An official website of the United States Government Here's how you know

Official websites use .gov

A .gov website belongs to an official government organization in the United States.

Secure .gov websites use HTTPS

A lock ( ) or https:// means you’ve safely connected to the .gov website. Share sensitive information only on official, secure websites.

At the outset, I would like to first thank President Nyusi for chairing today’s important discussion and congratulate him on Mozambique’s successful Security Council presidency. I would also like to thank all of our distinguished speakers for their informative briefings.

As our briefers shared today, we need a departure from status quo solutions to silence the guns on the African continent. If left unchecked, deadly conflicts will divide Africa’s societies, corruption will impede economic progress, mismanagement will squander natural resources, food insecurity will heighten the risk of famine and malnutrition, inequity will erode social and economic gains, and repression will stifle the enjoyment of human rights and fundamental freedoms. These challenges are especially pressing for communities in the Sahel and the Horn of Africa – they require a comprehensive approach. This is why the U.S. Strategy Toward Sub-Saharan Africa calls for the United States to leverage all our diplomatic, development, and defense capabilities; strengthen our trade and commercial ties; focus on digital ecosystems; and rebalance toward urban hubs to realize a new vision for how the African people will shape the future of Africa and of the world.

To this end, the Vice President just announced our $1 billion in economic empowerment initiatives for women in Africa. As Vice President Harris made clear while visiting Ghana this week, the United States is committed to investing in African ingenuity and creativity to spur robust economic growth and opportunities in Africa and beyond. Economic development alone, however, is not the master key to unlocking peace and stability. Societies prosper most when they combine robust democracy with development. President Biden has repeatedly stated that we are at an inflection point when it comes to the future of democracy. Democracy has faced severe setbacks in many parts of Africa, with seven undemocratic transitions of power having occurred in the last two years in West and Central Africa. At the same time, recent years’ developments in Nigeria, Kenya, Zambia, Malawi, and The Gambia have shown that democracy can still triumph via the ballot box. The events of 2022 put in stark relief what we already know: that democratic governance, grounded in the rule of law, accountability, and respect for human rights, remains the best tool we have to unleash human potential, maintain international peace and security, foster prosperity, and uphold human dignity.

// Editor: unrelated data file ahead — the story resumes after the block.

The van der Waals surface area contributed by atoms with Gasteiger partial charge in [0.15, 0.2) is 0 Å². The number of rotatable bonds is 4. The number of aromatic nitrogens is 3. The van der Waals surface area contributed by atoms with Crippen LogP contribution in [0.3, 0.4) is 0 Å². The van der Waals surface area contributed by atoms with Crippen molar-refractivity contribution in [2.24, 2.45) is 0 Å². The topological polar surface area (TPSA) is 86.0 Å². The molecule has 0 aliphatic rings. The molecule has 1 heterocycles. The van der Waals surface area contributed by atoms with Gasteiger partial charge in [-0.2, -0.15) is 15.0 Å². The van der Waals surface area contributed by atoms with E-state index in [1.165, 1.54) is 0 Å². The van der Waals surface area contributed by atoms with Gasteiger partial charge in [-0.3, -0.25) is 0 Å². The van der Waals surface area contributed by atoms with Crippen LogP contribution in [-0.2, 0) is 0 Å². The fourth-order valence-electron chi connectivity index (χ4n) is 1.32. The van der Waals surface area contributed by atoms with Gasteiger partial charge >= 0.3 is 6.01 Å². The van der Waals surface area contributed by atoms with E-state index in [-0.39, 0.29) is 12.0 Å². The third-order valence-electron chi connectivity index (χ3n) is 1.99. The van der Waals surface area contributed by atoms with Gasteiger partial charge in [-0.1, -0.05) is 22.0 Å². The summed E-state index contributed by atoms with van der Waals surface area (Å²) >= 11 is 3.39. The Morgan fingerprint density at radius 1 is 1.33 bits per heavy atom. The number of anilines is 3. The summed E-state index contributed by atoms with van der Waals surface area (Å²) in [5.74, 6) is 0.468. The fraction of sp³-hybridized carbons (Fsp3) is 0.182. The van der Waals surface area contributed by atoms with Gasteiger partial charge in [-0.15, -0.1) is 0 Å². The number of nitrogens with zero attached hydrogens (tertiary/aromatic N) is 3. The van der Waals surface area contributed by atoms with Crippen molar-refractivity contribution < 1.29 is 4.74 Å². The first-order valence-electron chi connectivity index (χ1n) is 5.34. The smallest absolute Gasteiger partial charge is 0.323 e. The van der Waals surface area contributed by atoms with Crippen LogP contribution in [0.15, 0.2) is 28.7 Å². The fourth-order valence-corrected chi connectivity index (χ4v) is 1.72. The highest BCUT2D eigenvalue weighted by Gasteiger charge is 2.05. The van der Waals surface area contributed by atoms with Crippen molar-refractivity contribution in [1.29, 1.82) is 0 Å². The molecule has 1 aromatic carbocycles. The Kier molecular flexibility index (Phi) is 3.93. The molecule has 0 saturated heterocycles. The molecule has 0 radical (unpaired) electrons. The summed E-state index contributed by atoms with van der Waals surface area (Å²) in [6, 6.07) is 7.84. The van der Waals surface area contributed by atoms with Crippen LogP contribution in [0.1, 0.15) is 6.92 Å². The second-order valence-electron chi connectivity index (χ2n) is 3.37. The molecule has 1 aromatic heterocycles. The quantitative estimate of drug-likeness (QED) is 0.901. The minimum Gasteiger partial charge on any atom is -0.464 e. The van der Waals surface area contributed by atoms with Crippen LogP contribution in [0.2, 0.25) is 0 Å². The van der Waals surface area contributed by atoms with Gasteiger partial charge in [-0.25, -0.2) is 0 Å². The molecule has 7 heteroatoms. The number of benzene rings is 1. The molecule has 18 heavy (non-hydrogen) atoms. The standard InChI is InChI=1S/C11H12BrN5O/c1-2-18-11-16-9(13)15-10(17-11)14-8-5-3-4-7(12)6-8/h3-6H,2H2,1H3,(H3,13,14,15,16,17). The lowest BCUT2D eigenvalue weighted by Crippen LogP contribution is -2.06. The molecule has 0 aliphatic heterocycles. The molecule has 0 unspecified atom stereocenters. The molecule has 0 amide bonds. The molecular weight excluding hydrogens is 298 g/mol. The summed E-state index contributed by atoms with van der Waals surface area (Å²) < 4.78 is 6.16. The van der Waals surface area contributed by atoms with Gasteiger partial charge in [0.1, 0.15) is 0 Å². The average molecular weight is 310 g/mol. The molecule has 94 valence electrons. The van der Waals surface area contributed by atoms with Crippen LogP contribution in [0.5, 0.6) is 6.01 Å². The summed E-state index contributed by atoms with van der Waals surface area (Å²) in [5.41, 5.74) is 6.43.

The United States is committed to the full achievement of all Sustainable Development Goals (SDG), and I am particularly heartened to see this discussion center around SDG 16 – peace, justice, and strong institutions.

As the 2030 Agenda recognizes, sustainable development, which balances economic, social, and environmental concerns, must be advanced alongside the other equal and interlinked pillars of the UN Charter, including peace and security, human rights, and rule of law. These democratic principles, along with those in the African Union’s Agenda 2063, and the Silencing the Guns roadmap, provide an affirmative vision for sustainable peace, development, and security in Africa. We also recognize the vital role that UN arms embargoes play in promoting the Silencing the Guns Agenda and in limiting the flow of weapons into conflict zones.

As our National Security Strategy articulates, democratic governance consistently outperforms authoritarianism in protecting human dignity, leads to more prosperous and resilient societies, creates stronger and more reliable economic and security partners, and encourages peace and stability.